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ANDREW PEACOCi&t Leader of the Opposition x l 3XY BROADCAST - SUNDAY 18 AUGUST 1985 (EMBARGO : 18/8/85)

Budget week is with us again. In slightly less than 48 hours, the Federal Treasurer, Mr Keating, will bring down his third Labor budget. Normally, the present time - the period immediately before any budget - would be a period of community tension, a period of some anticipation and excitement, a period of, perhaps, some trepidation, as Australians await the economic decisions of Government, that will determine a large slice of their life and livelihood in

the year ahead, and beyond.

But not this year. In the eight and a half months since the last Federal election - yes, it is only eight and a half months - Australians have become all too familiar with the hallmarks of the Labor Government:

- a lack of decision-making and lack of direction, from their Prime Minister,

- indecision and uncertainty on just about every major issue,.

- weakness and backsliding,

- and an alarming willingness to give in to Trade Union officials and Labor Party factions when the going gets too tough.

Added to those has to be the realisation by so many Australians now, that the Hawke Labor Government is the biggest spending, highest taxing, and biggest borrowing Government in Australia's history. It is little wonder,

therefore, that Australians are looking to this week's ยท budget and expecting only more of the same, because they know that is what they are going to get, higher taxes, more spending, and more Government borrowing, to cover a still huge budget deficit.

Let's examine the taxation issue first. Last week, all Australians witnessed with dismay the biggest backdown by an Australian Government in recent years, an Australian Treasurer, aided and abetted by his weak and vacillating Prime Minister, throwing any real prospect of real tax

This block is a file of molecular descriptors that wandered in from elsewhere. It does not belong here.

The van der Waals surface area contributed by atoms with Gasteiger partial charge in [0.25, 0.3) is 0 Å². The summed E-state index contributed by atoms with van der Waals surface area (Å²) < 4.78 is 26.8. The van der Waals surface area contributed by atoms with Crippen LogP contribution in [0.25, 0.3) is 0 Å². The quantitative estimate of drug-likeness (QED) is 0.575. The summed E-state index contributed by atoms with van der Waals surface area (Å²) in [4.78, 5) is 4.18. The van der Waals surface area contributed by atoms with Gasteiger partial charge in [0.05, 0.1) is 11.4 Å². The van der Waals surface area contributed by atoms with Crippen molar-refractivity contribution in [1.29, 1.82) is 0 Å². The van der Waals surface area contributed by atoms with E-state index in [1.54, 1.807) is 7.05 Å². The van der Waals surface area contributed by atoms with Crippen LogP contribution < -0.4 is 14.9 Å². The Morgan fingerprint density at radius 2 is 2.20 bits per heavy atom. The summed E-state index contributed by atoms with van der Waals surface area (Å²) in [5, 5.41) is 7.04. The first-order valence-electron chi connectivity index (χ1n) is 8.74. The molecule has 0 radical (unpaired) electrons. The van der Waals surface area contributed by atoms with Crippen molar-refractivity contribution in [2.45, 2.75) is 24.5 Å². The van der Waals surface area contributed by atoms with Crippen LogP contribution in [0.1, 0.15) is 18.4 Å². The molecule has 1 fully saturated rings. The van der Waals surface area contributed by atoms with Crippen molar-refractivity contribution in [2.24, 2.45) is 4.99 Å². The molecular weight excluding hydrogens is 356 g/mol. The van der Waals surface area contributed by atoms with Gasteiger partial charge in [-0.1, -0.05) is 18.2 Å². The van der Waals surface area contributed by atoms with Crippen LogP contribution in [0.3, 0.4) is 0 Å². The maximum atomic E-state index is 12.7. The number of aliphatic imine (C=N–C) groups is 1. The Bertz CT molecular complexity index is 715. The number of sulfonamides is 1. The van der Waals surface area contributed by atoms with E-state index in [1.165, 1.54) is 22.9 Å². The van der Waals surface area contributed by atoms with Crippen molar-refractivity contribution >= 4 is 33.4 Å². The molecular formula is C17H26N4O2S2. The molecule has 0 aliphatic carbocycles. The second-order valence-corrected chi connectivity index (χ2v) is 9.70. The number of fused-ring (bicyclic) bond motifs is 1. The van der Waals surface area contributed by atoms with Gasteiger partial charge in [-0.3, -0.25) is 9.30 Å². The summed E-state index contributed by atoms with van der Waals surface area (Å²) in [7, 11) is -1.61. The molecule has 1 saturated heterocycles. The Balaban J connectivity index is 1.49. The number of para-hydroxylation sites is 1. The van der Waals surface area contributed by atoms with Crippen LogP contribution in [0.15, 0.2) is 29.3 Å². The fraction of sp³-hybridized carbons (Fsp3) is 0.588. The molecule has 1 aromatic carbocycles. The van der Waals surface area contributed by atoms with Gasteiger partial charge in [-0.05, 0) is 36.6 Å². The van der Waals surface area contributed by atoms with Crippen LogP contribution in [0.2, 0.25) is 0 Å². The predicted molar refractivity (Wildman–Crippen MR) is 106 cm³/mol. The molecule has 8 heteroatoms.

reform out the window. After eight and half months of planning and agonising over so-called taxation reform Mr Keating picked up his bat and ball and went home. Tax reform of any meaningful sort was cast aside as the Government, the Prime Minister and the Treasurer, caved in

to ACTU opposition and Left Wing pressure from within their own party.

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But it did not end there. All the so-called "nasties" of the Government's approach to tax reform remained - the new capital gains tax, the new death duties and gift duties and the new tax on fringe benefits to be forced on

employers. In other words, all the new taxes wanted by the ACTU and the ALP Left Wing remain to be enacted by the Government.

But that is not all of it. Mr Keating has already announced an end to "negative gearing" and a severe reduction in the "concessional rebate", and what we are left with is more and higher taxes for all Australians perhaps not in this week's budget, but not too far down the track.

Now, let us examine spending. Despite the Prime Minister's high sounding rhetoric about the need for all Australians to practise restraint, this budget will again mark the Labor Government as the biggest spending Government in Australia's history. The fact is that this Government has done little

to cut back its own extravagance.

And apart from the inevitability of higher taxes, that leads to large deficits and huge borrowing, further pushing Australia and all Australians into debt. Few people seem to realise it, but even if Mr Hawke and Mr Keating get this year's budget deficit down to $5 billion, it will still be

the third biggest budget deficit, in money terms, in Australian history. And when have those three record budget deficits occurred? In the last three budgets, brought down by this Labor Government.

It is little wonder then that Australians' confidence in the Labor Government has collapsed and the blame has to be placed clearly at the Prime Minister's door. Mr Hawke has shown weakness and vacillation, and caved in to the ACTU and

the Left Wing and other factions of his own party at every decision. Whether it is MX missiles or tax, the Prime Minister's weakness has shown through.

Last week, in a desperate effort to keep his restless Ministers in line, he said that any Minister who spoke out or leaked would be sacked. Already that pathetic cry from Mr Hawke is being treated with contempt. And now in a last desperate attempt to restore his waning credibility, he is on television tonight to talk about his Government's new

youth policy.

Now, no-one can underestimate the importance of policies directed towards the youth of our nation. The whole future is ultimately in their hands. But one has to guestion the Prime Minister's motives in seeking political advantage of

the launch of such a policy, just to try and boost his own political fortunes, when he fails to show political strength in any other direction.